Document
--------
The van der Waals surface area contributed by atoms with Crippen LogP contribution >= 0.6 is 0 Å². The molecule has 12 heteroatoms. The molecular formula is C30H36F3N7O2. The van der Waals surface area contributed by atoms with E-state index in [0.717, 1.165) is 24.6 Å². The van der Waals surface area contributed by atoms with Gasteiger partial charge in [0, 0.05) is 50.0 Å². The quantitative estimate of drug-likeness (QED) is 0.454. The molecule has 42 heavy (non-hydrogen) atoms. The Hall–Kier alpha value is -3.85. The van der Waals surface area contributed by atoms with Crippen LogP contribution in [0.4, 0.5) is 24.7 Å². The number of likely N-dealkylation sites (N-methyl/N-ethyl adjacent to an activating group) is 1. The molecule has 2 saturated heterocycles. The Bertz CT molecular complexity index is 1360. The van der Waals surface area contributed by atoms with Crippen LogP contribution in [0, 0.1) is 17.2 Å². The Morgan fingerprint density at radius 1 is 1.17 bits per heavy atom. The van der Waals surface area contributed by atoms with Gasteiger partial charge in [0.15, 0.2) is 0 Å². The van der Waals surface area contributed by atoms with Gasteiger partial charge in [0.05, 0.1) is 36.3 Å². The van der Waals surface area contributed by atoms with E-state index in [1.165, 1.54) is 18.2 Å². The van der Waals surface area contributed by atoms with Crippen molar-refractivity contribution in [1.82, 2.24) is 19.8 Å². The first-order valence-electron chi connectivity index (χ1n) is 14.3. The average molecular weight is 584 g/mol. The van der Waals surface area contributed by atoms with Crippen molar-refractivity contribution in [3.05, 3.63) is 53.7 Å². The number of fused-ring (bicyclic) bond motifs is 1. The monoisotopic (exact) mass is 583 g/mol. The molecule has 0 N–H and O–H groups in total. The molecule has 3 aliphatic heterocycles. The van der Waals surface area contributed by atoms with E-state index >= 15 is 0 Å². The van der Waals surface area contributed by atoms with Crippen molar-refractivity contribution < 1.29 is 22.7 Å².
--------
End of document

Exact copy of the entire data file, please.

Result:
The van der Waals surface area contributed by atoms with Crippen LogP contribution >= 0.6 is 0 Å². The molecule has 12 heteroatoms. The molecular formula is C30H36F3N7O2. The van der Waals surface area contributed by atoms with E-state index in [0.717, 1.165) is 24.6 Å². The van der Waals surface area contributed by atoms with Gasteiger partial charge in [0, 0.05) is 50.0 Å². The quantitative estimate of drug-likeness (QED) is 0.454. The molecule has 42 heavy (non-hydrogen) atoms. The Hall–Kier alpha value is -3.85. The van der Waals surface area contributed by atoms with Crippen LogP contribution in [0.4, 0.5) is 24.7 Å². The number of likely N-dealkylation sites (N-methyl/N-ethyl adjacent to an activating group) is 1. The molecule has 2 saturated heterocycles. The Bertz CT molecular complexity index is 1360. The van der Waals surface area contributed by atoms with Crippen LogP contribution in [0, 0.1) is 17.2 Å². The Morgan fingerprint density at radius 1 is 1.17 bits per heavy atom. The van der Waals surface area contributed by atoms with Gasteiger partial charge in [0.15, 0.2) is 0 Å². The van der Waals surface area contributed by atoms with Gasteiger partial charge in [0.05, 0.1) is 36.3 Å². The van der Waals surface area contributed by atoms with E-state index in [1.165, 1.54) is 18.2 Å². The van der Waals surface area contributed by atoms with Crippen molar-refractivity contribution in [1.82, 2.24) is 19.8 Å². The first-order valence-electron chi connectivity index (χ1n) is 14.3. The average molecular weight is 584 g/mol. The van der Waals surface area contributed by atoms with Crippen molar-refractivity contribution in [3.05, 3.63) is 53.7 Å². The number of fused-ring (bicyclic) bond motifs is 1. The monoisotopic (exact) mass is 583 g/mol. The molecule has 0 N–H and O–H groups in total. The molecule has 3 aliphatic heterocycles. The van der Waals surface area contributed by atoms with E-state index >= 15 is 0 Å². The van der Waals surface area contributed by atoms with Crippen molar-refractivity contribution < 1.29 is 22.7 Å².